Getting shirty

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Today we started our men’s shirts. (See what I did there? Ha.) The pattern was pretty easy – just a bunch of rectangles, really – but wrangling all three meters of fabric and getting the pieces to fit properly was a pain and a half. Then we had a practice placket session, to mitigate the potential for tears and panic when it comes time to put them in tomorrow. At least, that’s the goal.

By the end of the day I had all of my shirt pieces cut, marked, and overlocked, but before I can sew it all together I still need to cut the interfacing and wrist plackets. My goal is to have all the “bits” done by mid-morning break at 11 am, leaving plenty of time to finish making up the shirt by tomorrow evening.

Until then, here are some of my sewing samples from Friday:

French seam

decorative finish

lapped seam

piped seam

channel/slotted seam

welt seam

satin-bound and zig-zagged seam finish

notching

Cue Pac-Man twirl-around-and-drop-dead noise.

Bernina is my new bff

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Today was challenging. I have one of those headaches I get when I’ve been concentrating too hard for too long – or more specifically, when I’ve been trouble-shooting with chiffon and stitch-length.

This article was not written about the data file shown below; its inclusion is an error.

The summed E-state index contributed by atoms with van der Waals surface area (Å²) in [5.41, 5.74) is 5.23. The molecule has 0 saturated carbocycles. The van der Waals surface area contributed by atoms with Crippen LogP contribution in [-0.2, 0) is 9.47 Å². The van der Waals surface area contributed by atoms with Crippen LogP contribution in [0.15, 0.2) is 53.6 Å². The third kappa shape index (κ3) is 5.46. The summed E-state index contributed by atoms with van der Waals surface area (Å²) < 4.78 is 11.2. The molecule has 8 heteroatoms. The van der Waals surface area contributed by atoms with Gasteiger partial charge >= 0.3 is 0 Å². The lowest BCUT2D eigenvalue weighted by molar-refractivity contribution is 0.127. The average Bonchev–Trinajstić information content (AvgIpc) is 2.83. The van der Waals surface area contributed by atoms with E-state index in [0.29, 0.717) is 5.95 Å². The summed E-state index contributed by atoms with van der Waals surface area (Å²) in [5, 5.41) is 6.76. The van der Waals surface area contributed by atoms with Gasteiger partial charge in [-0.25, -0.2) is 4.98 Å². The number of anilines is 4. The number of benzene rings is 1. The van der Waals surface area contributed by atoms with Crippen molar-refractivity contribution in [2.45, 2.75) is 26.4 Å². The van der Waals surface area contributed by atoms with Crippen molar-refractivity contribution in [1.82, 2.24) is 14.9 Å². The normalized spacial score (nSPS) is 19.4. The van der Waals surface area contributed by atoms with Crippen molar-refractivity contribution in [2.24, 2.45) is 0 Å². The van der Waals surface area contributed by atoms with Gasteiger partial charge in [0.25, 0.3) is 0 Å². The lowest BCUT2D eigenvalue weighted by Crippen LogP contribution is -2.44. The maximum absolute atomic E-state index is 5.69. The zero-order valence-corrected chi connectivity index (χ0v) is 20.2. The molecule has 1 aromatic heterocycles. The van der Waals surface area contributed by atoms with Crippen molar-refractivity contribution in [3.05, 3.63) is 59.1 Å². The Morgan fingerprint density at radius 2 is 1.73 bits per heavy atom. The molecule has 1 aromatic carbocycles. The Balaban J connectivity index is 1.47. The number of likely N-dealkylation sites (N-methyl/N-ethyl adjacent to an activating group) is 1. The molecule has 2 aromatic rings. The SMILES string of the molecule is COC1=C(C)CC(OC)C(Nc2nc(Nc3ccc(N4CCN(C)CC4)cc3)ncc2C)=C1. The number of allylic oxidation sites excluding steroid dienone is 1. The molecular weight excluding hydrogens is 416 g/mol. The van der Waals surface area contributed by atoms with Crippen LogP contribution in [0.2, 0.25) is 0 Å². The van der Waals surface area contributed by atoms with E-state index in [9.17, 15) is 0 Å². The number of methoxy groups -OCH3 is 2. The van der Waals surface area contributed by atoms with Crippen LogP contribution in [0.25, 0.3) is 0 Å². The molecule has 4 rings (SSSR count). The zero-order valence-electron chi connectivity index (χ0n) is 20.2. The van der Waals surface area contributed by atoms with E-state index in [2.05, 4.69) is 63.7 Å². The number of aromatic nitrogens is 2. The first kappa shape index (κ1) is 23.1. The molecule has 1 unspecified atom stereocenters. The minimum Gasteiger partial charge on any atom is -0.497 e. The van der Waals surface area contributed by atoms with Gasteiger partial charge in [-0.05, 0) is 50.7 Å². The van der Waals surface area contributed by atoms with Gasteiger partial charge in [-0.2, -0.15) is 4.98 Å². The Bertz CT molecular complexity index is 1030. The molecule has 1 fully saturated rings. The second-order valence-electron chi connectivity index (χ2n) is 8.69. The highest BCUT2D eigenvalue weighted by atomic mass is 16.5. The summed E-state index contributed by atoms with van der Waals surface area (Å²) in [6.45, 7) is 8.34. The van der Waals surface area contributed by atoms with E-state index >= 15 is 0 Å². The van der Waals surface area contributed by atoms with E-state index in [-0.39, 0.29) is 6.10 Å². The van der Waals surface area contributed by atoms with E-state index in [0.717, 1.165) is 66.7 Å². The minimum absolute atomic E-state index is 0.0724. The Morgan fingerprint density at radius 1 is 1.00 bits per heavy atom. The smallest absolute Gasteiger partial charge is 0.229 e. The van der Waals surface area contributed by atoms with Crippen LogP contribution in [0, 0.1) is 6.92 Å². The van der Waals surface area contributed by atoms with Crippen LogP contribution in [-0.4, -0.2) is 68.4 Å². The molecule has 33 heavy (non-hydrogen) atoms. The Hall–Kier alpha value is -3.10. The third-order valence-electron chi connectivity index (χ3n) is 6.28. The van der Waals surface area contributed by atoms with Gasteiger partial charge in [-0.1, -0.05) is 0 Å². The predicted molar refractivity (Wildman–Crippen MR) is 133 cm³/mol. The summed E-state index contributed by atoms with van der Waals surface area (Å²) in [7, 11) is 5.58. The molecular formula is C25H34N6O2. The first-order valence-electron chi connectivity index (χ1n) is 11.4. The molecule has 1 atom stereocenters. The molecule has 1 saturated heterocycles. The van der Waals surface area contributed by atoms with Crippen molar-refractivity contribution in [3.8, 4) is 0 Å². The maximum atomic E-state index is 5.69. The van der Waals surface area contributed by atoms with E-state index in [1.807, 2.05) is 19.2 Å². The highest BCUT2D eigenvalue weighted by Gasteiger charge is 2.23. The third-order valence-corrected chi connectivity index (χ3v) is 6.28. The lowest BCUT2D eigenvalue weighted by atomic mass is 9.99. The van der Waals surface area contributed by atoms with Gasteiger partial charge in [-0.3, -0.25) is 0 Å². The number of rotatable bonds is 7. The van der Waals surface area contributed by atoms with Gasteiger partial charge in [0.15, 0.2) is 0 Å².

We started off nice and slow: play around on the machine, try different stitches, get a feel for it, sew a seam, press it. Then somehow a gentle trickle of seam finishes and techniques became a flood. Individually they are all fine, and relatively easy if you’re paying attention: welt seam, French seam, channel seam, joining bias, stretch stitches, darts, grading, clipping, notching… but somewhere around mid-afternoon they all started to muddle together. Wait, what now? We sew that to that, and it looks like that? Sure, ok, I’ll do that, but I don’t know why I’m doing it or when I would ever use it. Oh wait, my bobbin’s run out, so I need to spend 30 seconds winding a new one and somehow in that 30 seconds I have fallen behind on completing the last sample while everyone else has moved on to I-don’t-know-what. Oh, no, it’s fine, they’re making piping. I’ve done that before. I can make piping. Good!

Despite today’s challenges, I felt really comfortable on my assigned Bernina. In fact, we got on like a house on fire! So even though the chiffon was fiddly and the day was long, I’ve come out of it all that much more confident in my abilities.

And that’s the first week! I don’t want to get ahead of myself here, but I’m getting the sense that I – wait for it – know what I’m doing! All those times I thought I was just blindly following Paul’s instructions, second-guessing everything, absorbing nothing; well, I was wrong. It stuck.